Corporate Affairs in 2015
23 Jun 2015
The Corporate Affairs Summit is an annual power packed forum for corporate affairs professionals. It’s a great chance to hear top speakers ranging from Disney to Telstra, as well as an opportunity to reflect and network. And thanks to a partnership with CAS2015, it was a great chance to meet up with IABC folk from Australia and New Zealand.
A powerful takeaway was the speed of change. As Jason Laird wondered: Can the news cycle get any faster without bending the space-time continuum? Further tips on social media:
- 78% of news sites are accessed from mobiles
- forget video unless you grab your audience within three seconds
- images can increase your tweet pickup by 35 per cent
- 75% of online articles are less than 500 words
- content is king, but distribution is the kingmaker
The key to success as a corporate affairs professional is to understand the business and ‘walk the talk’, be numerate, write well and deliver measurable results that an executive board values.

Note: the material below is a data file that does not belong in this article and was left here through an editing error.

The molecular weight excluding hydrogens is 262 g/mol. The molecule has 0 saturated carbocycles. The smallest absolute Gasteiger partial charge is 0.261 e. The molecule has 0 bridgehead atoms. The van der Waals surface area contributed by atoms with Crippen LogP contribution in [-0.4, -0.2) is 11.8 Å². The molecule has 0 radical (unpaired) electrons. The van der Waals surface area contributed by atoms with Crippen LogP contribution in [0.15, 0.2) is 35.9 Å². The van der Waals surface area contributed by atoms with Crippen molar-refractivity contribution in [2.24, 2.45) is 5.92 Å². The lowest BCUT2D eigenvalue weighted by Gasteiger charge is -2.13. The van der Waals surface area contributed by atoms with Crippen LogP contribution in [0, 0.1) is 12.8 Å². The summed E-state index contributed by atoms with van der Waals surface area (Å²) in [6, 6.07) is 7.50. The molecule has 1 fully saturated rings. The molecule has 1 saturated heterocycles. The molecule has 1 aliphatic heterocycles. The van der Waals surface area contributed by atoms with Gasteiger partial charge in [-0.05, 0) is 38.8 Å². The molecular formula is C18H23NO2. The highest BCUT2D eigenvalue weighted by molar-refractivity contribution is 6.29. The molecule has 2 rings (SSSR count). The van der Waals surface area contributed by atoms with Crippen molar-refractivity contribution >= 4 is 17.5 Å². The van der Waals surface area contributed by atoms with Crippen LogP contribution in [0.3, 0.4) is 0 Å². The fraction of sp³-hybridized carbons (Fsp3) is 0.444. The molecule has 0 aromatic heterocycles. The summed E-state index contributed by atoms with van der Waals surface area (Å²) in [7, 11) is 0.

The case studies on crisis communications were excellent, ranging from the ICAC investigation and Sydney Water, the Martin Place siege, and safety at mine sites. Rio’s focus for example, is safety, and it was interesting to note that being awake for 16 hours is equivalent to drinking three beers.
Being a Canberran, the sessions on government relations were relevant, particularly the insights of former political leaders Mark Latham and John Hewson. Their long experience and ability to speak freely reminded me of Statler and Waldorf from the Muppet Show! Key takeouts:
- use your own polling – it’s the language of politicians
- disengagement is a global problem and politicians are widely seen as opportunistic, short-term and negative
- bipartisanship seems impossible
- political short-termism means there’s a lack of good policy making
- opinion polls are unreliable as 20 per cent of the population don’t have a landline
- “industry groups are useless” (thanks Mark) and lobbying/influence should be cleaned up
- it’s not just the politicians, but the media, due to the demise of specialist reporters and the lack of investment in journalism.
So thanks CAS. Look forward to seeing you next year. For those wanting insights and networks in the meantime – stay in touch with IABC!
Leanne Joyce, President, IABC Canberra